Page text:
Biological Anthropologist Tom Plummer has spent years excavating at archaeological sites in Kenya, searching for humanity’s earliest toolkits. Emma Finestone

Today, technology permeates almost every aspect of human life, helping us process our food, build our homes and clean our water.  While other non-human primate species occasionally fashion tools, humans have become uniquely dependent on technology to survive.  But when and why did humans create tools in the first place?

More than 2.6 million years ago, the dawn of human technology appeared in eastern Africa in the form of hammerstones, stone cores and stone flakes. Together, these primitive tools have become known as the Oldowan stone toolkit.  While researchers have been studying these toolkits for decades, it has been difficult to pinpoint when the technology transitioned from a helpful advancement to an essential part of human existence.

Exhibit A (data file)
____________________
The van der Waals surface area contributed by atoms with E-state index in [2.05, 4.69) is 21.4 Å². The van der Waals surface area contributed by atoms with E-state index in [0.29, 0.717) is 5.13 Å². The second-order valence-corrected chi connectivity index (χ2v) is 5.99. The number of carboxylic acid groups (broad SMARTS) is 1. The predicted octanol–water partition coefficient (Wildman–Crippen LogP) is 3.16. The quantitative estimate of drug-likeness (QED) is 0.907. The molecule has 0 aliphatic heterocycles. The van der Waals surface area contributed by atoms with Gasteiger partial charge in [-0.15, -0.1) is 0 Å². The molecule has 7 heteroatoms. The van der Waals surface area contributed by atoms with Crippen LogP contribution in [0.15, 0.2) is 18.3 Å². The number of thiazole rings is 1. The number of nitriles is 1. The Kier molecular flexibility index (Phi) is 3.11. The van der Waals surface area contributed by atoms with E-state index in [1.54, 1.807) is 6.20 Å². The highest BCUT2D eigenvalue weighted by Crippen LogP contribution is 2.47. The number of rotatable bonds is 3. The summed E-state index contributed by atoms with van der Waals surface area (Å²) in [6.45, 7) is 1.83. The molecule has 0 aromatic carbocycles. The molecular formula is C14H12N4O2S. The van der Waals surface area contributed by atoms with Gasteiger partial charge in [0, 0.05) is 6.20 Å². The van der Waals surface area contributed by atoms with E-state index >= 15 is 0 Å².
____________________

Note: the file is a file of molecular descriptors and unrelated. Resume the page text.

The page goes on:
On April 13, biological anthropologist Tom Plummer from Queens College, CUNY, will be presenting new research from a 3.0 – 2.6 million-year-old archaeological site at Nyayanga, Kenya.  The site contains some of the earliest evidence of stone tools being used to process food items from immense hippos to leafy vegetation.  The pounding and cutting abilities that stone tools provide allowed early humans to adapt to their changing environments and prepare a wide variety of food sources that had previously been inedible.